What Writing Skills are Necessary to Have as a Nurse?

The ability to communicate effectively with the written word is an often overlooked skill. All occupations, no matter how far they stray from the writer’s desk, can benefit from an improved aptitude with the written word. While it may be hard to imagine that writing skills and nursing would ever go hand in hand, in the world of healthcare, it’s nothing short of true. As a nurse, knowing how to write swiftly and accurately is a must. You will often find yourself in situations where you must adequately and correctly fill out charts and reports, and you will also record many interactions you have with patients and doctors. Any of the information that you write and record should be easily defendable. These are a few of the writing skills that nurses particularly need in the healthcare field.

Get a Competitive Advantage

As a medical professional, being able to clearly express yourself in writing is going to be a decisive advantage to competitors that lack writing skills. People who know better will confirm that good writing still matters. In fact, it should be taken a step further. Good writing will always matter.

Argue Well and Succeed

Do not fall for the myth that only novelists write at work. As a nurse, you will be called upon repeatedly to advocate for your department. You will find yourself communicating with all kinds of professionals from doctors to investors to executives. Clearly communicating facts and arguments to each of these audiences with a minimum of fuss and grammar panic is going to serve you at least as well as knowing the difference between acid and alkaline. When your ideas are tested, and your opponent is misspelling five letter words, you’ll be grateful you listened to the truism that writing skills are necessary to have as a nurse.

Writing is not a Grandma Thing

By now, if you are a young nursing student, you are probably imagining some elderly crank shaking their fist while brandishing a 1918 copy of Elements of Style and shouting “now see here!” and you would be wrong. The overwhelming consensus, even in the career coaching industry, is clear. Writing skills are more valuable now because there are so many alternative media. If you think you can text your way to success, think again. The world is only getting more complex. Your ability to distill and convey complex ideas is going to put you ahead of your less-literate colleagues. Texting is for coffee dates. Writing is for nurses.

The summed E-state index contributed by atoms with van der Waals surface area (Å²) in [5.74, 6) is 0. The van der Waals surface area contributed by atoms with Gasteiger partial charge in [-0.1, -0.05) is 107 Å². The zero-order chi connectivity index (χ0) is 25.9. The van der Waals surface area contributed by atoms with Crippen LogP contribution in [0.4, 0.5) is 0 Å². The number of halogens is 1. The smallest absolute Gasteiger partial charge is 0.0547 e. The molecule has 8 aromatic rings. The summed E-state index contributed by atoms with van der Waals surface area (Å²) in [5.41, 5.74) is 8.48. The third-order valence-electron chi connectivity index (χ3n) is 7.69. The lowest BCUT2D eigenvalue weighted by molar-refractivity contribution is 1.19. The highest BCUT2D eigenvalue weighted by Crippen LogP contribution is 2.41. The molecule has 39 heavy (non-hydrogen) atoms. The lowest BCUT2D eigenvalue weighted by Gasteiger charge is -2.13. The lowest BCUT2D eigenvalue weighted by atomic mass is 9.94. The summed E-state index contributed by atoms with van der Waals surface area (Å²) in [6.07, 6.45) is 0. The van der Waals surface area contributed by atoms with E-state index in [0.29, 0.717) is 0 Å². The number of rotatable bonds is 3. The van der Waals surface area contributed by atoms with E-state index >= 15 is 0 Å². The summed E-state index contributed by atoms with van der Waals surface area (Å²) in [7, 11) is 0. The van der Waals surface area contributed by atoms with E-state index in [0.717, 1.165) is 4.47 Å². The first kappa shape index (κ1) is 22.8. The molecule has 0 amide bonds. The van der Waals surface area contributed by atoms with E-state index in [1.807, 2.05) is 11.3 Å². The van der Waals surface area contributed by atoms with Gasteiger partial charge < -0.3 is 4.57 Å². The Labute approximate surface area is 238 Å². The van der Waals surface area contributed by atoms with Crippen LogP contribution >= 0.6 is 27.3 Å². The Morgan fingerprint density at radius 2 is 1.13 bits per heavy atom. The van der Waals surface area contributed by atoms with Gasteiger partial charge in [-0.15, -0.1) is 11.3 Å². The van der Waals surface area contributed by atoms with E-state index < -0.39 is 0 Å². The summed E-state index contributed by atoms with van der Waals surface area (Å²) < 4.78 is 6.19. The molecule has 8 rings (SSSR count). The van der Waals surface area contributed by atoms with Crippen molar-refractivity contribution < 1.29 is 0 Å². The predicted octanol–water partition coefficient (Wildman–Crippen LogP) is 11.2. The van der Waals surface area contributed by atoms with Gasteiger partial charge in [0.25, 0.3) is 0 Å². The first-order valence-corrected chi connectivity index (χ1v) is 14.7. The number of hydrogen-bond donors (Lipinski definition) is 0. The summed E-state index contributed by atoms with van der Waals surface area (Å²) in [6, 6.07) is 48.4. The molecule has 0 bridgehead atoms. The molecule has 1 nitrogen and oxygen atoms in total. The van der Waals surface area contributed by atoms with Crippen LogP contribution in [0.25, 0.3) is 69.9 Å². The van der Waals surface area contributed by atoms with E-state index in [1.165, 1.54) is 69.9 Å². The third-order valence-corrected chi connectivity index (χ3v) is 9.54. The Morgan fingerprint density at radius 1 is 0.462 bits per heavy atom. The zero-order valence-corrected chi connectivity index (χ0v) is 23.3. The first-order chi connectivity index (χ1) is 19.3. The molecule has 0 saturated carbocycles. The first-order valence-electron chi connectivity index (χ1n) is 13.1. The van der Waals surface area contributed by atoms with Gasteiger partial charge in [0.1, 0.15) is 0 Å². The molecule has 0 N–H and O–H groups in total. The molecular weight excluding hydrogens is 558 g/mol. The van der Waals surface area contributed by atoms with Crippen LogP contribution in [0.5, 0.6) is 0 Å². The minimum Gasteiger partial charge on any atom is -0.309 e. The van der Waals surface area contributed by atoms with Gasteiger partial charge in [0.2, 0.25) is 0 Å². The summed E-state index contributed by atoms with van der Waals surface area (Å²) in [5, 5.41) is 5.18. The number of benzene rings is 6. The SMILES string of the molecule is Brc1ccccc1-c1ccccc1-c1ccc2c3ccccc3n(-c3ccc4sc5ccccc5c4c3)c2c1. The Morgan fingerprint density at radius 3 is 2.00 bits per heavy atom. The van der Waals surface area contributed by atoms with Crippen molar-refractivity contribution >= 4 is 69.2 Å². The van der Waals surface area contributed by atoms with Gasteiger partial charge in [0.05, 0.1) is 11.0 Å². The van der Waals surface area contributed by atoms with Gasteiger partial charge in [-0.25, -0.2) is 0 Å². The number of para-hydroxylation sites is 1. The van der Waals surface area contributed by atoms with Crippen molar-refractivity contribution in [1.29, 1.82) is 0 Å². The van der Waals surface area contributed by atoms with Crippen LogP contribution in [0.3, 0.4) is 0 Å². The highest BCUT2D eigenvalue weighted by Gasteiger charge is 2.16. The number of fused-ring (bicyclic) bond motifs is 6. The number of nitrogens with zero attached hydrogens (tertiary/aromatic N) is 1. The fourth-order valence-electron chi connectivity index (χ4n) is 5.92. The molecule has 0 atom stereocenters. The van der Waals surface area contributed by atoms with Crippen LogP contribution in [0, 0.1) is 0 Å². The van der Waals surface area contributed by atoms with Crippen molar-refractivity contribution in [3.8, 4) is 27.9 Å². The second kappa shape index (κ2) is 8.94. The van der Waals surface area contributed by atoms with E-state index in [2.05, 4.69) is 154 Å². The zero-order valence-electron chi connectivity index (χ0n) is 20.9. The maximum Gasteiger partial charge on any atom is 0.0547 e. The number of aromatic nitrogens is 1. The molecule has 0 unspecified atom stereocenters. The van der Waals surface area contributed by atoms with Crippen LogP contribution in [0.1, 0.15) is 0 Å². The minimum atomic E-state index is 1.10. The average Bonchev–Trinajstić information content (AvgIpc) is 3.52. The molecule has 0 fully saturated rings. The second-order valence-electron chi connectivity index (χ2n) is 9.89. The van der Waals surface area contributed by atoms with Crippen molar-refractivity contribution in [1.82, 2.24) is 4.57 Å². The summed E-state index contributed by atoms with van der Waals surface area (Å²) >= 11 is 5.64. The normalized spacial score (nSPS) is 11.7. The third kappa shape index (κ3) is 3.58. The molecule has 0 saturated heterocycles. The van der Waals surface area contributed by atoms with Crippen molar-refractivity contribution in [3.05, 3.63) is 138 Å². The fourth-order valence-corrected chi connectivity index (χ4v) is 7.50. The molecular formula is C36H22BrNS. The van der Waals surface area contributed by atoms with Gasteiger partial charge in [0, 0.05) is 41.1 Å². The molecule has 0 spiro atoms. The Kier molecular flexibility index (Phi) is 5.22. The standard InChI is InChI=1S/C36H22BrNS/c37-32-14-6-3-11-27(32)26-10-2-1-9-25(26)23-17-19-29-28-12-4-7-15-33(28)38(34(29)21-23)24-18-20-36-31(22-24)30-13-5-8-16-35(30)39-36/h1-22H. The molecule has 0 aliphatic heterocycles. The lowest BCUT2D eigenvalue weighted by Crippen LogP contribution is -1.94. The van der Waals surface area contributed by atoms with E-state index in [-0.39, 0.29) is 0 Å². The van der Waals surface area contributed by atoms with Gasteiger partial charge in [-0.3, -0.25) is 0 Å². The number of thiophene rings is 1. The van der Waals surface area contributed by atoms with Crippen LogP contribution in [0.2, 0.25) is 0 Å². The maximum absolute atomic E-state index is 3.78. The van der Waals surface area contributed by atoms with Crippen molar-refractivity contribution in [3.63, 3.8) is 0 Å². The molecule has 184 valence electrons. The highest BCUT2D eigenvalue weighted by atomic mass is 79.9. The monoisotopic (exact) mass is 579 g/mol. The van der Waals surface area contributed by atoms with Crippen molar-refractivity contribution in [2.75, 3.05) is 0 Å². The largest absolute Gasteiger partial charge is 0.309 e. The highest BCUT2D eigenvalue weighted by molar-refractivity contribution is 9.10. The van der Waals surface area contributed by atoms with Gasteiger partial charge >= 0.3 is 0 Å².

So What Kind of Writing Are We Talking About?

When you apply for your first job, you’ll have to persuade the office, hospital or clinic to hire you. A well-written cover letter and resume are gold-plated gold when starting a career. Every time you correspond with a colleague, doctor, consultant, medical device company or insurance company through e-mail, speeches, presentations or documentation, your writing skills will distinguish you as an authority in your field.

Some of the most important writing skills suggested for nurses by the OWL (Online Writing Lab) at Purdue University are precision, objectivity and remembering your critical audience (medical records are often examined). As a nurse, you will need to record notes in patient’s records on events, doctor’s orders and patient concerns. Being precise, objective and writing with your audience in mind will allow others to know the exact events that took place and how you responded to them.

Gradually, people will come to trust what you say because of the way you say it. If you don’t believe that, ask any politician what a good speechwriter is worth! Writing persuasively and in an authoritative voice will rapidly set you apart and give you a permanent advantage in every facet of your career. It’s not about grammar and punctuation. It’s about voice and power. Wise people have observed the pen is mightier than the sword. You better believe it.

Writing is not something you have to be naturally talented at when studying to work in the medical field, but it comprises a set of skills you need to acquire before landing in employment. Always remember that writing skills and nursing are each equally important when searching for employment in the healthcare world. 

Wondering about other skills essential to nursing? See: What Specific Experiences and Skills are a Must in the Field of Nursing?